As the world continues to learn more about coronavirus and its spread, it's vital to stay up-to-date on the latest developments. However, it's also important to make sure that the information being distributed is from credible sources. To that end, Between The Lines has compiled, [...]
1. “Super Natural Home: Improve Your Health, Home, and Planet – One Room at a Time,” Beth Greer, Rodale Books, $15.95
Not anxious enough? Beth Greer’s make-good book exacerbates the worry wart in all of us by making note of things to tiptoe around in this toxic world: bad air, unsafe homes, icky chemicals and Republicans (that last one isn’t included – but it should be). Greer’s inspiration for the book? A medical crisis, which prompted a call-to-action. She re-evaluated the food she ate, but also the environment she lived in (dwelling too much on the latter could be a health problem in itself, couldn’t it?) The how-to-make-life-better book’s motto is “live clean,” and it’s got lots of cool quizzes and solution-based approaches – all of which have nothing to do with Republicans.
2. “Sara Snow’s Fresh Living: The Essential Room-by-Room Guide to a Greener, Healthier Family and Home,” Sara Snow, Bantam, $16
Turn the house green – not with paint; that’d be gross. Sara Snow, a Discovery Channel TV host and Ann Arbor native, helps turn every room into an eco-friendly space. From environmentally-safe bedding and sexy personal products to using recycled toilet paper in the bathroom, Snow – who grew up eating healthy, composting and recycling (yay for her!) – lets us in on her go-green secrets. Most interesting and ignored (how many people use air fresheners instead?) is her suggestion for more in-house plants – she even lists the top 15 for the indoors – to eliminate pollutants and promote clean air. Oh, duh!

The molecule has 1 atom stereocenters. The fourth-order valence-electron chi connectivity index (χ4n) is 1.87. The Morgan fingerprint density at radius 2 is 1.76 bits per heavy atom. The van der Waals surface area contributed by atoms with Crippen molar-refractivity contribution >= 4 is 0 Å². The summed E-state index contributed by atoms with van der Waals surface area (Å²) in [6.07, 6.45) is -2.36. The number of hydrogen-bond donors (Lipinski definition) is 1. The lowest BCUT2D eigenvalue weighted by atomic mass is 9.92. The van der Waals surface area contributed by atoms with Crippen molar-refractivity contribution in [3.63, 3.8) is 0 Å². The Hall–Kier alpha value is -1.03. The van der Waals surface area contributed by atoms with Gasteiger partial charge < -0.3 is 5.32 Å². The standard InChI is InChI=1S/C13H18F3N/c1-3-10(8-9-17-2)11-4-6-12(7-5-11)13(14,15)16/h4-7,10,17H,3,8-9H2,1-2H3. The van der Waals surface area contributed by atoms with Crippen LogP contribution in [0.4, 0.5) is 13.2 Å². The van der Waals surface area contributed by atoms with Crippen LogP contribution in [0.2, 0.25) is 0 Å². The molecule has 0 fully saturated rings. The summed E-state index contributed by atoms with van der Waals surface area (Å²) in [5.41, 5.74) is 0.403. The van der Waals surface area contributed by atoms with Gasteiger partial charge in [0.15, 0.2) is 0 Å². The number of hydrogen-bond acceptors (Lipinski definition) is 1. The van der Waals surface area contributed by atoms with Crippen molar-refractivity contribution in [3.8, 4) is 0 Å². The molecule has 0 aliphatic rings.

3. “Mrs. Meyer’s Clean Home: No-Nonsense Advice that Will Inspire You to Clean Like the Dickens,” Thelma Meyer, Wellness Central, $19.99
Your place could pass for a garbage truck – with a pretty picture on the wall. So Thelma Meyer, whose daughter founded Mrs. Meyer’s Clean Day products, is here to help. She’s the spic-and-span Superwoman dishing tips on keeping the home tidy. The mother of nine’s helpful tidbits – clean out the fridge before grocery shopping to get rid of, say, the yogurt that was lost behind the soy milk – are part common sense and part inspiration. But really, who has time for common sense, like washing the windows on a cloudy day to avoid the sun-dried streaks? Meyer obviously does, but she’s making money off this advice. And you’re not.
4. “Home Buying For Dummies: Fourth Edition,” Eric Tyson and Ray Brown, For Dummies, $21.99
We’re sure smart people use these books, too. They just don’t admit to it. But no one has to feel stupid trying to buy a new house – the market is so screwy, even the most experienced mover might appreciate a book for, well, dummies. This fourth edition addresses concerns about the tipsy-turvy housing situation, with Eric Tyson and Ray Brown guiding prospective crib buyers with oodles of advice. Make smarty-pants financial decisions, choose the right property, understand the latest lending requirements and tax implications and – new to this latest installment – check out expanded coverage that’ll help you take advantage, drunk-person-in-my-bed style, of low home prices.
5. “The Work-at-Home Success Bible: A Complete Guide for Women: Start Your Own Business; Balance Work and Home Life; Develop Telecommuting Strategies,” Leslie Truex, Adams Media, $14.95
Home is where the heart is – and the money, maybe. For self-motivators who’d rather work from their La-Z-Boy – sure the title says women, but it’s safe to assume that means gay men, too – Leslie Truex’s guide on working from home is pretty genius. Yo-yoing gas prices, cranky co-workers – why not learn how to bring the business to you? Truex’s book – inspired by the Virginia mom’s stay-at-home strategies – has tips on organizing and scheduling daily tasks, finding the job that best fits you and avoiding distractions. You might want to skip that chapter.
6. “A Smart Girl’s Guide to Staying Home Alone,” Dottie Raymer, American Girl Publishing, Inc., $9.95
So reading too much of R.L. Stine’s “The Babysitter” series was probably not the best idea. But help is here. For the tween crowd just learning to hold up the fort solo – it’s scary stuff, man – American Girl offers up a breezy 64-page guide for pre-puberty girls. Feel confident! Learn snack recipes! Survive with the sibs! Research vibrators! Wait, no. This girl-friendly guide by Dottie Raymer is chock-full of self-help nuggets, boredom busters, fun-for-one ideas (we promise, nothing about sex toys), quizzes and a handy tear-out booklet for keeping track of vital info and house rules. Or just make the kids watch “Home Alone” again.